Pain and suffering are necessary, no matter how unpleasant they may be. It encourages us to take necessary actions while alerting us to potential dangerous stimuli. In this context, researchers have found, pain neurons in the gut help regulate the secretion of protective mucus and thus maintain our gut health.
To mimic the symptoms, inflammatory illness known as colitis in mice, researchers stimulated their pain receptors, which led to an increase in mucus production.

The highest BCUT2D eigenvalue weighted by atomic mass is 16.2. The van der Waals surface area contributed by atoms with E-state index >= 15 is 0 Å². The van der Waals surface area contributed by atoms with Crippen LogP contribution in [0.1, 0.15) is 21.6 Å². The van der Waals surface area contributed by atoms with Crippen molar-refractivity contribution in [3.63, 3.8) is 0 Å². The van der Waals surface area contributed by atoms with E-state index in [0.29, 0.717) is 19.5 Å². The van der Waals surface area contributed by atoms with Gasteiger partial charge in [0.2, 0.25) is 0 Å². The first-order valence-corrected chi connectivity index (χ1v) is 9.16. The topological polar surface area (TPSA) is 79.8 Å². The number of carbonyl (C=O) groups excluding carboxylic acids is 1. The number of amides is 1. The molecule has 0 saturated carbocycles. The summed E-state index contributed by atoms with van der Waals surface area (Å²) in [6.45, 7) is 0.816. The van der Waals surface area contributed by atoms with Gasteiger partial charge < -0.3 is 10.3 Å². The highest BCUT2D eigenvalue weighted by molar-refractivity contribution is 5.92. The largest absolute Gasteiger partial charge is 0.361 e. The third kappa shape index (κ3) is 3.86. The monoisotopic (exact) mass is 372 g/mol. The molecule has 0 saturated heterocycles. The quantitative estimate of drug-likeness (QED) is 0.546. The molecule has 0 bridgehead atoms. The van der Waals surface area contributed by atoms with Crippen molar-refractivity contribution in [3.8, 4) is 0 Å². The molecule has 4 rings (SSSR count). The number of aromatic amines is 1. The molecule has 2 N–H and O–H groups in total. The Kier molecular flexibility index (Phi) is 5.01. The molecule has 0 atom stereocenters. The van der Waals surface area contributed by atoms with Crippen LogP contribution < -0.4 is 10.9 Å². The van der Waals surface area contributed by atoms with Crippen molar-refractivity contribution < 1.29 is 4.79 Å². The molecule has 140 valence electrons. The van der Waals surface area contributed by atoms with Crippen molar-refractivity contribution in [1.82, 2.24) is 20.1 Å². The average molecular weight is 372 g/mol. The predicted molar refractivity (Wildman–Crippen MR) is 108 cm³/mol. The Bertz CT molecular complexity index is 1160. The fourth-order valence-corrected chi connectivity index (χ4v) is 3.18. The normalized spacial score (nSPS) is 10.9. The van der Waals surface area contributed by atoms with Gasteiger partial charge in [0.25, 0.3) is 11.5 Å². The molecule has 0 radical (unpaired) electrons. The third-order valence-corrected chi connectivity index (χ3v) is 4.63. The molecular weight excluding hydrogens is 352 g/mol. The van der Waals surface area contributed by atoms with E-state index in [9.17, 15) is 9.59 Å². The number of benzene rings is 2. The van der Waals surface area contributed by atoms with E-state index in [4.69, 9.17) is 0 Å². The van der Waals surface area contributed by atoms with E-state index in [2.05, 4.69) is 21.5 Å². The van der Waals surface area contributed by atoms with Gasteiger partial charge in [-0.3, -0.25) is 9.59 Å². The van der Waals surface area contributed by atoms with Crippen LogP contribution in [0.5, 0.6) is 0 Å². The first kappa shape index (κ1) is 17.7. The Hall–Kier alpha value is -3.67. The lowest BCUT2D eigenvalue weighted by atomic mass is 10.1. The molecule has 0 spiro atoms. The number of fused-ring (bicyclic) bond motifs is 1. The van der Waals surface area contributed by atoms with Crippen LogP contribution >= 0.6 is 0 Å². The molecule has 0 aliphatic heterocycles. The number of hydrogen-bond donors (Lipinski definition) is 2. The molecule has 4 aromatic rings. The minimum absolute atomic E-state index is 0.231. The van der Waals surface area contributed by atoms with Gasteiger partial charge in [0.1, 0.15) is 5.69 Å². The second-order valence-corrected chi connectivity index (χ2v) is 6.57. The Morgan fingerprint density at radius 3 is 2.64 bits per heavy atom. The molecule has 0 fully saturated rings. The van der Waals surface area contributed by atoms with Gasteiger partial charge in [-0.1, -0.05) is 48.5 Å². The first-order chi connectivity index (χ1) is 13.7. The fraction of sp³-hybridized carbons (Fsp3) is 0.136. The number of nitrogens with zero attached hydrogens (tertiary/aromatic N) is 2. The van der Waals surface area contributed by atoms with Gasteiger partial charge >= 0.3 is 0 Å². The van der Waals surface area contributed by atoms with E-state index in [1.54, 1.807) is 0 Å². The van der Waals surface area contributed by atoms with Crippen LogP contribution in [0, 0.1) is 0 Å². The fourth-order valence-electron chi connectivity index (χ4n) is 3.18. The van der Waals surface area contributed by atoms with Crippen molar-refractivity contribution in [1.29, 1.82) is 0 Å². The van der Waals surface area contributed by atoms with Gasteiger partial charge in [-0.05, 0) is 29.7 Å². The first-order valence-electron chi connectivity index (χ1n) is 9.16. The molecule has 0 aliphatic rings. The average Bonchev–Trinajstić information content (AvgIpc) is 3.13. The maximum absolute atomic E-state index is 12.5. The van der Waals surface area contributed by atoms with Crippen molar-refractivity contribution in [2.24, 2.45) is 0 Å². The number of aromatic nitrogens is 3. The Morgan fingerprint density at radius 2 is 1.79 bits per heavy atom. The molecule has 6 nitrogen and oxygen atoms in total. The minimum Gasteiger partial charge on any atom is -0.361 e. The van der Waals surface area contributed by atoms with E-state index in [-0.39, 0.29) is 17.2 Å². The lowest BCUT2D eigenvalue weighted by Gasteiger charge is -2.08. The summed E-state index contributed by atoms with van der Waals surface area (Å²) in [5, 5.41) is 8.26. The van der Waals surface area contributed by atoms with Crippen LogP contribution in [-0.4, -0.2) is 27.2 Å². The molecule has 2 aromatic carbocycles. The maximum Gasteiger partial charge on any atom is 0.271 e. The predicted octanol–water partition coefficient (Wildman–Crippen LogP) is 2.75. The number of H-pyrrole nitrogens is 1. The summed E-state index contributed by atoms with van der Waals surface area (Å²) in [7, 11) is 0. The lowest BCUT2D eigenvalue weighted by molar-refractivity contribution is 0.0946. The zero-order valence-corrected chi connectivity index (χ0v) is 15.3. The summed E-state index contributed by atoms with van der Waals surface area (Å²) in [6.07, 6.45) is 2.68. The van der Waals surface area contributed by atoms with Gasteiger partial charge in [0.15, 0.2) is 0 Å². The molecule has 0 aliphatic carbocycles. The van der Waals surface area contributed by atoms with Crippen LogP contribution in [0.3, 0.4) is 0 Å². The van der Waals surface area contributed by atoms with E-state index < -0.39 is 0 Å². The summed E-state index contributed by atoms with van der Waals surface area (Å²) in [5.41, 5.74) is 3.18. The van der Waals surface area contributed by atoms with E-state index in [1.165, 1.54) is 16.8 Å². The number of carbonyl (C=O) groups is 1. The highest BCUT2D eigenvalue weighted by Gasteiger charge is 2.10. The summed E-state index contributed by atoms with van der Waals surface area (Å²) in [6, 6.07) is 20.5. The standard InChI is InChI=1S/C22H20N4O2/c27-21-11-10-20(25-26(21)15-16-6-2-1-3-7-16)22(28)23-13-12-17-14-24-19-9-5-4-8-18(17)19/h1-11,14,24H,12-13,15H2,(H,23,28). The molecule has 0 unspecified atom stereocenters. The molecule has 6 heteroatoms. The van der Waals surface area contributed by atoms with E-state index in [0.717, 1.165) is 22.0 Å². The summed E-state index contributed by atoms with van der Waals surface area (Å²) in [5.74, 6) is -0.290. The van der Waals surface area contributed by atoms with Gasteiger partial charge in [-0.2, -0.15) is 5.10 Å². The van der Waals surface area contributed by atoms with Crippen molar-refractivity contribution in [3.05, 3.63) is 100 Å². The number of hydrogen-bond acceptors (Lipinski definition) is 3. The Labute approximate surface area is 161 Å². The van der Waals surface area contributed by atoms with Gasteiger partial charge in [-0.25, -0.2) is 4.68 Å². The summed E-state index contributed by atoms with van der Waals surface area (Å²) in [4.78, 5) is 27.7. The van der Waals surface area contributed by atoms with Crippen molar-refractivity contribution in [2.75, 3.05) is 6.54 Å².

As a response to this stimuli the goblet cells get triggered to churn out more mucus to protect the surface of the organs.
The researchers hypothesize that this reaction to unpleasant stimuli may aid in the removal of toxic chemicals from the stomach.
But how does pain help in regulating gut health?
Inflammatory bowel illnesses, including ulcerative colitis, gut dysbiosis, and pain neurons may be related, claim the researchers.
Mice lacking pain neurons were discovered to be more susceptible to colitis. The condition was also much worse. This indicates that acute pain helps to maintain the gut barrier in inflammatory bowel diseases.